Knowing the power of belonging and being part of a secret society I started an underground group called Wolfe’s Warriors in the early 2000s. I did this while I was the Children’s Pastor at First Christian Church. It was a secret club for children in First through Fifth Grade. Let me stop you before we go any further. This was not a Fight Club for children! This was an underground leadership development club for hand-selected children within my ministry.

Here is how it worked.

Each year I would have my Grade Level Team Leaders pay careful attention to the children in their groups. I would ask them to watch for children who were mature beyond their years and showed natural leadership ability. Then I would take recommendations for one boy and one girl from each grade, first through fifth. That would give me a total of ten children per year. Once given the recommendations I would personally reach out to each individual child and their families outside of Sunday morning programming.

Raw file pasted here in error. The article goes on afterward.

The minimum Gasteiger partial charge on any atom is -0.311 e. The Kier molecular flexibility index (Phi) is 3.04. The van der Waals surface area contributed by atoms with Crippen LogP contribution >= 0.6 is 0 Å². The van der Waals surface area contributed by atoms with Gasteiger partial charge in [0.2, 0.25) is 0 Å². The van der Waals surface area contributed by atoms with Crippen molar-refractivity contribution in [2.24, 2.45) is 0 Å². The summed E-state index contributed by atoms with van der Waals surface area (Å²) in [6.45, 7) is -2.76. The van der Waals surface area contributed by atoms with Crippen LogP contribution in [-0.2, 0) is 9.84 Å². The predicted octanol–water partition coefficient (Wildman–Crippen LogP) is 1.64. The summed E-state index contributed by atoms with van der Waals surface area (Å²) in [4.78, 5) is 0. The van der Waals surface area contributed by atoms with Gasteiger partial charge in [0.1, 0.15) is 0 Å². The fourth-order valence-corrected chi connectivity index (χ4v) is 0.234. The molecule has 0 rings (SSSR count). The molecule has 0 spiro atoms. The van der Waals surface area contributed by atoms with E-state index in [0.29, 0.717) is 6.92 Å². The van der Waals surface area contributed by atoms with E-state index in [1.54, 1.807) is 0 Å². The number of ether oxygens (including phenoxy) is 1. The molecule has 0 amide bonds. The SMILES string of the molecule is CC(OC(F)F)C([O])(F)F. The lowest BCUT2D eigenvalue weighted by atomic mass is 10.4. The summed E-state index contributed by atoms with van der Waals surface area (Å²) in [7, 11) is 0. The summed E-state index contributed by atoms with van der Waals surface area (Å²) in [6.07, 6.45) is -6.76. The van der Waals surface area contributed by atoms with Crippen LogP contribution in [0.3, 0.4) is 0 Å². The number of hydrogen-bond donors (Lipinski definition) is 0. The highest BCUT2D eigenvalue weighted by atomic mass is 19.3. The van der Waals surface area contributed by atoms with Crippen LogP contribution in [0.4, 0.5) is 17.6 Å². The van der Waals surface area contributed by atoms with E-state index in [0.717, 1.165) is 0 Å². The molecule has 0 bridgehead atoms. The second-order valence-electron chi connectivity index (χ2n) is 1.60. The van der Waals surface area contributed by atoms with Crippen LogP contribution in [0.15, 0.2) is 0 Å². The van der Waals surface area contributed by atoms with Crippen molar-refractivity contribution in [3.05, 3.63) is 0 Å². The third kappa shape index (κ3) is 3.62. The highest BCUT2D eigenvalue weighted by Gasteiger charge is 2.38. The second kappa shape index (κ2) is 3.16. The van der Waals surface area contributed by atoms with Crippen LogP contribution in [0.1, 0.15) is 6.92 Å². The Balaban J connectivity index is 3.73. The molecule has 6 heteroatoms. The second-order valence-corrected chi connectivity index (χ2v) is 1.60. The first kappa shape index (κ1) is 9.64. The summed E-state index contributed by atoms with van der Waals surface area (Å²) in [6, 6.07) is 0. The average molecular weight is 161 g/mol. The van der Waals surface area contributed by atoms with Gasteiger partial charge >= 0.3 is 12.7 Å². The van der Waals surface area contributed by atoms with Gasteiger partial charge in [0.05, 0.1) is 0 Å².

I would let them know that they had been identified as leaders among their peers. They had been identified as children with real leadership potential and the potential to do big things in God’s Kingdom. I would next ask them if they were interested in growing their potential. If they said yes and they were willing to work hard they would be permitted to join my group, Wolfe’s Warriors. Do you know that not a single child ever said no!

Wolfe’s Warriors was a secret leadership group that met once a month outside of Sunday morning programming for a calendar year. Each child had to sign a covenant that pledged that they would work hard and keep it a secret that they were a part of this leadership group. We held monthly meetings. At each monthly meeting, we ate together, studied scripture together, prayed together, and shared a leadership lesson. Each month they left with homework that I assigned them. Homework was sometimes something they had to study or other times it was a task that they had to do. Each preceding month they would have to report back on their homework. Everything was documented and kept in a special Wolfe’s Warriors three-ring binder.